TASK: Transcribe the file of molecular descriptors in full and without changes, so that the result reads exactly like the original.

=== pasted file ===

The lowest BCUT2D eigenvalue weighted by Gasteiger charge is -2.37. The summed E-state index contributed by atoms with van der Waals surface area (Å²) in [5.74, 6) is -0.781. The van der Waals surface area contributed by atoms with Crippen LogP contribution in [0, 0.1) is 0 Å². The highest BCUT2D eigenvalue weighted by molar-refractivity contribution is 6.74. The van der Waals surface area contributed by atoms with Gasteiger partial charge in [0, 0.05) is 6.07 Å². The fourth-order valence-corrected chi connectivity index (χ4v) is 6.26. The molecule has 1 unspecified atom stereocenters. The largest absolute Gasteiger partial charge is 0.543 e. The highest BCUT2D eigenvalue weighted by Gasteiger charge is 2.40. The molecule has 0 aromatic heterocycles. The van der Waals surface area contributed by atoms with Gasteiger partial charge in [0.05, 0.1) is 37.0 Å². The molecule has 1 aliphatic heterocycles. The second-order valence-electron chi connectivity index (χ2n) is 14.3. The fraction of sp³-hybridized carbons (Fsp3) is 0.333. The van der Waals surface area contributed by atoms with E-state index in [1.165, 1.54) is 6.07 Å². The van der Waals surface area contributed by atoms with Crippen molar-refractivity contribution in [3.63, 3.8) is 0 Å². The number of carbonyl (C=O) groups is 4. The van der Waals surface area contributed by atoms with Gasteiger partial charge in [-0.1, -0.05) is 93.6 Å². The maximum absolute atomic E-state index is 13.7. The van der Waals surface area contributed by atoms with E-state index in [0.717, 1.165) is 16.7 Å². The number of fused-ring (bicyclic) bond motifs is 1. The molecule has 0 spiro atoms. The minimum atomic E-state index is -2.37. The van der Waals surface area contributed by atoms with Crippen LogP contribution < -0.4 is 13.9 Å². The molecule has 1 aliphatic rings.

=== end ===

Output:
The lowest BCUT2D eigenvalue weighted by Gasteiger charge is -2.37. The summed E-state index contributed by atoms with van der Waals surface area (Å²) in [5.74, 6) is -0.781. The van der Waals surface area contributed by atoms with Crippen LogP contribution in [0, 0.1) is 0 Å². The highest BCUT2D eigenvalue weighted by molar-refractivity contribution is 6.74. The van der Waals surface area contributed by atoms with Gasteiger partial charge in [0, 0.05) is 6.07 Å². The fourth-order valence-corrected chi connectivity index (χ4v) is 6.26. The molecule has 1 unspecified atom stereocenters. The largest absolute Gasteiger partial charge is 0.543 e. The highest BCUT2D eigenvalue weighted by Gasteiger charge is 2.40. The molecule has 0 aromatic heterocycles. The van der Waals surface area contributed by atoms with Gasteiger partial charge in [0.05, 0.1) is 37.0 Å². The molecule has 1 aliphatic heterocycles. The second-order valence-electron chi connectivity index (χ2n) is 14.3. The fraction of sp³-hybridized carbons (Fsp3) is 0.333. The van der Waals surface area contributed by atoms with E-state index in [1.165, 1.54) is 6.07 Å². The van der Waals surface area contributed by atoms with Crippen molar-refractivity contribution in [3.63, 3.8) is 0 Å². The number of carbonyl (C=O) groups is 4. The van der Waals surface area contributed by atoms with Gasteiger partial charge in [-0.1, -0.05) is 93.6 Å². The maximum absolute atomic E-state index is 13.7. The van der Waals surface area contributed by atoms with E-state index in [0.717, 1.165) is 16.7 Å². The number of fused-ring (bicyclic) bond motifs is 1. The molecule has 0 spiro atoms. The minimum atomic E-state index is -2.37. The van der Waals surface area contributed by atoms with Crippen LogP contribution < -0.4 is 13.9 Å². The molecule has 1 aliphatic rings.